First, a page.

I have a file stored in HDFS as part-m-00000.gz.parquet

I've tried to run hdfs dfs -text dir/part-m-00000.gz.parquet but it's compressed, so I ran gunzip part-m-00000.gz.parquet but it doesn't uncompress the file since it doesn't recognise the .parquet extension.

How do I get the schema / column names for this file?

  • The Apache Arrow project supports a variety of languages and makes it easy to get the Parquet schema with a variety of different languages. See my answer for more details.
    – Powers
    Sep 21, 2020 at 1:20

8 Answers 8


You won't be able "open" the file using a hdfs dfs -text because its not a text file. Parquet files are written to disk very differently compared to text files.

And for the same matter, the Parquet project provides parquet-tools to do tasks like which you are trying to do. Open and see the schema, data, metadata etc.

Check out the parquet-tool project (which is put simply, a jar file.) parquet-tools

Also Cloudera which support and contributes heavily to Parquet, also has a nice page with examples on usage of parquet-tools. A example from that page for your use case is

parquet-tools schema part-m-00000.parquet

Checkout the Cloudera page. Using the Parquet File Format with Impala, Hive, Pig, HBase, and MapReduce


If your Parquet files are located in HDFS or S3 like me, you can try something like the following:


parquet-tools schema hdfs://<YOUR_NAME_NODE_IP>:8020/<YOUR_FILE_PATH>/<YOUR_FILE>.parquet


parquet-tools schema s3://<YOUR_BUCKET_PATH>/<YOUR_FILE>.parquet

Hope it helps.


If you use Docker you can also run parquet-tools in a container:

docker run -ti -v C:\file.parquet:/tmp/file.parquet nathanhowell/parquet-tools schema /tmp/file.parquet
  • best way to run them
    – scravy
    Jul 3, 2021 at 7:02

parquet-cli is a light weight alternative to parquet-tools.

pip install parquet-cli          //installs via pip
parq filename.parquet            //view meta data
parq filename.parquet --schema   //view the schema
parq filename.parquet --head 10  //view top n rows

This tool will provide basic info about the parquet file.

  • like them a lot better than the parquet-tools
    – scravy
    Jul 3, 2021 at 8:07
  • parquet-tools threw an error about a missing footer, but parquet-cli worked for me.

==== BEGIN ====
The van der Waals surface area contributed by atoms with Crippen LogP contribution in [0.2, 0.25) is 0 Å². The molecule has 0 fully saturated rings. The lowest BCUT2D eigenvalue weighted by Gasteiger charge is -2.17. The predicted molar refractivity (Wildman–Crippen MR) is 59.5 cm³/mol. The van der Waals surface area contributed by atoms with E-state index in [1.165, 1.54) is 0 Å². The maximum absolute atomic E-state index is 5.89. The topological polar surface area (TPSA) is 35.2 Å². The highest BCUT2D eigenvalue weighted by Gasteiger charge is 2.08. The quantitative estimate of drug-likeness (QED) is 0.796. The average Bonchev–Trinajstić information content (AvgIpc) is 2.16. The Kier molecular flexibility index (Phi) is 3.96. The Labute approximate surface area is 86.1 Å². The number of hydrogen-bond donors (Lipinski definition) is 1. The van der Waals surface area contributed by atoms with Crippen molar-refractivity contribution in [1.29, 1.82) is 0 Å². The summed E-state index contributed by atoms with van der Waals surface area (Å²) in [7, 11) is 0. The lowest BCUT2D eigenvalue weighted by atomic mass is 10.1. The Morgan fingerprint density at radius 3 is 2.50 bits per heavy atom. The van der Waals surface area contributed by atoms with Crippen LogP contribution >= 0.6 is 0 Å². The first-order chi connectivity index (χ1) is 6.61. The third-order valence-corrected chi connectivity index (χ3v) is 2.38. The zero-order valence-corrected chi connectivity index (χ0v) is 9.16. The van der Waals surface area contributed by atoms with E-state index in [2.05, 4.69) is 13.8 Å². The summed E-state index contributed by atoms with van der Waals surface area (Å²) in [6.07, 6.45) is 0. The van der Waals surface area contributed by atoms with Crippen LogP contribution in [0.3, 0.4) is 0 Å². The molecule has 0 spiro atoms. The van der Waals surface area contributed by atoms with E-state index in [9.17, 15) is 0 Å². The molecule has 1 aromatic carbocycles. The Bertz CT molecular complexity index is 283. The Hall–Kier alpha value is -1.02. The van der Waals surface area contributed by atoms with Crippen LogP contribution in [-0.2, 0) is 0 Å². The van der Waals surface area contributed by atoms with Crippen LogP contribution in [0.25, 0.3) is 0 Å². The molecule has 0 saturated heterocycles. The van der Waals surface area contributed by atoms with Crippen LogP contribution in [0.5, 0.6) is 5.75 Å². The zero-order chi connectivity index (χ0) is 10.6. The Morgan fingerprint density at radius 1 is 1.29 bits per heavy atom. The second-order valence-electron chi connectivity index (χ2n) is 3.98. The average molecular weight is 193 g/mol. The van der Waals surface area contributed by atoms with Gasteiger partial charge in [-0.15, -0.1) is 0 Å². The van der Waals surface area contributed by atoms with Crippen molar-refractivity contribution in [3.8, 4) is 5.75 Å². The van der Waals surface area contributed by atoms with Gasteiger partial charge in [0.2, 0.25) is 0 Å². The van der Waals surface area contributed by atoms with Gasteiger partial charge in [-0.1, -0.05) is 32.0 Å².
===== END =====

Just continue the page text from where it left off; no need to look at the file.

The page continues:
– matmat
    Jan 17 at 22:53

Maybe it's capable to use a desktop application to view Parquet and also other binary format data like ORC and AVRO. It's pure Java application so that can be run at Linux, Mac and also Windows. Please check Bigdata File Viewer for details.

It supports complex data type like array, map, etc.

enter image description here


If you are using R, the following wrapper function on functions existed in arrow library will work for you:

read_parquet_schema <- function (file, col_select = NULL, as_data_frame = TRUE, props = ParquetArrowReaderProperties$create(), 
  reader <- ParquetFileReader$create(file, props = props, ...)
  schema <- reader$GetSchema()
  names <- names(schema)


[1] "Sepal.Length" "Sepal.Width"  "Petal.Length" "Petal.Width"  "Species"    

Since it is not a text file, you cannot do a "-text" on it. You can read it easily through Hive even if you do not have the parquet-tools installed, if you can load that file to a Hive table.

  • Thank you. I wish - my current environment doesn't have hive, so I just have pig & hdfs for MR.
    – Super_John
    Nov 24, 2015 at 6:33
  • 3
    unless you know parquet column structure you will not be able to make HIVE table on top of it. Aug 14, 2017 at 18:27

Apache Arrow makes it easy to get the Parquet metadata with a lot of different languages including C, C++, Rust, Go, Java, JavaScript, etc.

Here's how to get the schema with PyArrow (the Python Apache Arrow API):

import pyarrow.parquet as pq

table = pq.read_table(path)
table.schema # pa.schema([pa.field("movie", "string", False), pa.field("release_year", "int64", True)])

See here for more details about how to read metadata information from Parquet files with PyArrow.

You can also grab the schema of a Parquet file with Spark.

val df = spark.read.parquet('some_dir/')
df.schema // returns a StructType

StructType objects look like this:


From the StructType object, you can infer the column name, data type, and nullable property that's in the Parquet metadata. The Spark approach isn't as clean as the Arrow approach.

Your Answer

By clicking “Post Your Answer”, you agree to our terms of service, privacy policy and cookie policy

Not the answer you're looking for? Browse other questions tagged or ask your own question.